In considering a motion to dismiss for failure to state a claim, a court generally “must accept as true all of the factual allegations contained in the complaint, ” Erickson v. Pardus, 551 U.S. 89, 94 (2007), and “grant plaintiff the benefit of all inferences that can be derived from the facts alleged.” Kowal v. MCI Communications Corp., 16 F.3d 1271, 1276 (D.C. Cir. 1994). However, the court need not accept a plaintiff's legal conclusions or the inferences he draws if those inferences are unsupported by the alleged facts. Id. “Nor must the court accept legal conclusions cast as factual allegations.” Id.; see Warren v. District of Columbia, 353 F.3d 36, 39-40 (D.C. Cir. 2004) (differentiating unacceptable conclusions of law from acceptable conclusions of fact). And while “[a] pro se complaint . . . must be held to less stringent standards than formal pleadings drafted by lawyers . . . even a pro se complaint must plead factual matter that permits the court to infer more than the mere possibility of misconduct.” Atherton v. District of Columbia Off. of Mayor, 567 F.3d 672, 681-82 (D.C. Cir. 2009) (internal quotations marks and citations omitted).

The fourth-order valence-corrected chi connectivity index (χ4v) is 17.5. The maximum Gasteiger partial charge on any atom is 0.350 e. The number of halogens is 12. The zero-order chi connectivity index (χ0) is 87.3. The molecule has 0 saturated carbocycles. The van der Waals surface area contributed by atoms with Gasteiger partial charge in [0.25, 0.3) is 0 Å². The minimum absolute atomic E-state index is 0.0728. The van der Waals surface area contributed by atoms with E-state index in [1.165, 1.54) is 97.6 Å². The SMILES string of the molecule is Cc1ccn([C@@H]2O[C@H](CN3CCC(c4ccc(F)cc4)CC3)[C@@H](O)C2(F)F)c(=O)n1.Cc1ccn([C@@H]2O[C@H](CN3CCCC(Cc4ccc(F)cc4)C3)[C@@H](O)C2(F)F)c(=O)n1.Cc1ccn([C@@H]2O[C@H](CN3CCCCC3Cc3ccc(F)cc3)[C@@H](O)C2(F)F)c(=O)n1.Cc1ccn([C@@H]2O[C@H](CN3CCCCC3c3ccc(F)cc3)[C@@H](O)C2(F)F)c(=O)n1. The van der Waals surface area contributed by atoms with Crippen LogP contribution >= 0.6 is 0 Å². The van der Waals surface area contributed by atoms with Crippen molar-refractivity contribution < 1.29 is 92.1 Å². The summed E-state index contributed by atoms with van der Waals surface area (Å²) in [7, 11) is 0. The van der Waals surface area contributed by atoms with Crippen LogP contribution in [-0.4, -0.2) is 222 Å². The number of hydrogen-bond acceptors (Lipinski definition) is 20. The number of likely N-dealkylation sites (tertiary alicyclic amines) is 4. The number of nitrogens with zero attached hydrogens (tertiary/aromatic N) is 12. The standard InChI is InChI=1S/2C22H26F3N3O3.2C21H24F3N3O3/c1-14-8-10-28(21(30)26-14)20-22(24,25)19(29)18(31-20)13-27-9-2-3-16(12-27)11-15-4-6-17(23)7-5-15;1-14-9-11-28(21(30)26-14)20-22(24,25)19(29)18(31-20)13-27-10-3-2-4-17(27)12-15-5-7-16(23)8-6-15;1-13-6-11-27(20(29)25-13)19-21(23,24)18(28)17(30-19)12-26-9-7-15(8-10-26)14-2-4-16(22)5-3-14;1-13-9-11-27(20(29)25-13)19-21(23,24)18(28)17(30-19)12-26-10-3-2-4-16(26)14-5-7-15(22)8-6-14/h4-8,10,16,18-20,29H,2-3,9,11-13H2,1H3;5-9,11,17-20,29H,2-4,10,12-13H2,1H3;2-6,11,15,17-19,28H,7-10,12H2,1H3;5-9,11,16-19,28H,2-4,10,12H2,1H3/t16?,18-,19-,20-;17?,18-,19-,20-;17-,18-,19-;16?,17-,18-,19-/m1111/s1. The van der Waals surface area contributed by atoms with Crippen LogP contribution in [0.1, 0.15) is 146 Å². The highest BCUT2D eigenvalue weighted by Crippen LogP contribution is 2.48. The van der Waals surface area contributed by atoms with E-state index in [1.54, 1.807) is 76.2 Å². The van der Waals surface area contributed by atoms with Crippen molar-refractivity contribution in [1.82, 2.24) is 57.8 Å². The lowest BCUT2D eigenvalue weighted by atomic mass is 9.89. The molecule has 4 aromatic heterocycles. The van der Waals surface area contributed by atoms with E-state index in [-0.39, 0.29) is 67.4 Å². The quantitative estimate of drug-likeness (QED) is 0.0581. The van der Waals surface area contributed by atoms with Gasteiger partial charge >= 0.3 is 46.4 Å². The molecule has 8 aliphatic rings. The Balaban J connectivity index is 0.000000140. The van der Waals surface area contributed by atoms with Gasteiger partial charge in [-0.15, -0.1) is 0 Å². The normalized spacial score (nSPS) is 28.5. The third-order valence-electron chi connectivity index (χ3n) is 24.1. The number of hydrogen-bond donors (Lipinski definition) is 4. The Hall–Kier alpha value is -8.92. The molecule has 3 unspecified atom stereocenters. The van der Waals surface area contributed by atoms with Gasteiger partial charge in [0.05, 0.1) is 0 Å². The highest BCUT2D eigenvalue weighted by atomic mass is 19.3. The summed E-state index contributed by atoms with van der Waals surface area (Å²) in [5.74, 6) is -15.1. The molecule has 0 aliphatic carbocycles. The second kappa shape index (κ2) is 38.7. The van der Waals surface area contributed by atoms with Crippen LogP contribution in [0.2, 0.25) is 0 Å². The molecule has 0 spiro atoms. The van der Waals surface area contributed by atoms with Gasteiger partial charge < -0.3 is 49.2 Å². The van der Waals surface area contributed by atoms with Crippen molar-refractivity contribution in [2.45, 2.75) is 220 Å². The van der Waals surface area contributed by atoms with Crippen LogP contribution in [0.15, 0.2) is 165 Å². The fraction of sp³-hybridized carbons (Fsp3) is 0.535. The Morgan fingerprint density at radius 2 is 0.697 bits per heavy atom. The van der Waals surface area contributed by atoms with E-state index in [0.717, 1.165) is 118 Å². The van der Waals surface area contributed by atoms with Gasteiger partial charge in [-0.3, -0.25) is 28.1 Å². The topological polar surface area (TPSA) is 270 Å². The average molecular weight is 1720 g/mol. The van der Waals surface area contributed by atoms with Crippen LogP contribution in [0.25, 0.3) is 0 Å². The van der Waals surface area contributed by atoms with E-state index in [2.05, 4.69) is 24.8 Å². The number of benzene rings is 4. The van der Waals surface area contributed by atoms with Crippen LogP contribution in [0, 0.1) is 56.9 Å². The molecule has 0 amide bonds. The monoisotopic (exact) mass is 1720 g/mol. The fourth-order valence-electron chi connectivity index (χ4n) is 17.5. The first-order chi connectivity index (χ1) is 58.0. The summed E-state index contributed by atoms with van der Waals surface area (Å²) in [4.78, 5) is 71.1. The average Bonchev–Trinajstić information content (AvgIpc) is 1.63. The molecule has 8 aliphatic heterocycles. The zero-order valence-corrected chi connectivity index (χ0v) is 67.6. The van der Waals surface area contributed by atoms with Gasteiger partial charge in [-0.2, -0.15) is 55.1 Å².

In ruling on a Rule 12(b)(6) motion to dismiss, the court “may consider only the facts alleged in the complaint, any documents either attached to or incorporated in the complaint[, ] and matters of which . . . judicial notice” may be taken. EEOC v. St. Francis Xavier Parochial School, 117 F.3d 621, 624 (D.C. Cir. 1997). In construing pro se filings liberally, and absent any indication of prejudice to the defendant, the court should read “all of the plaintiff’s filings together[.]” Richardson v. U.S., 193 F.3d 545, 548 (D.C. Cir. 1999).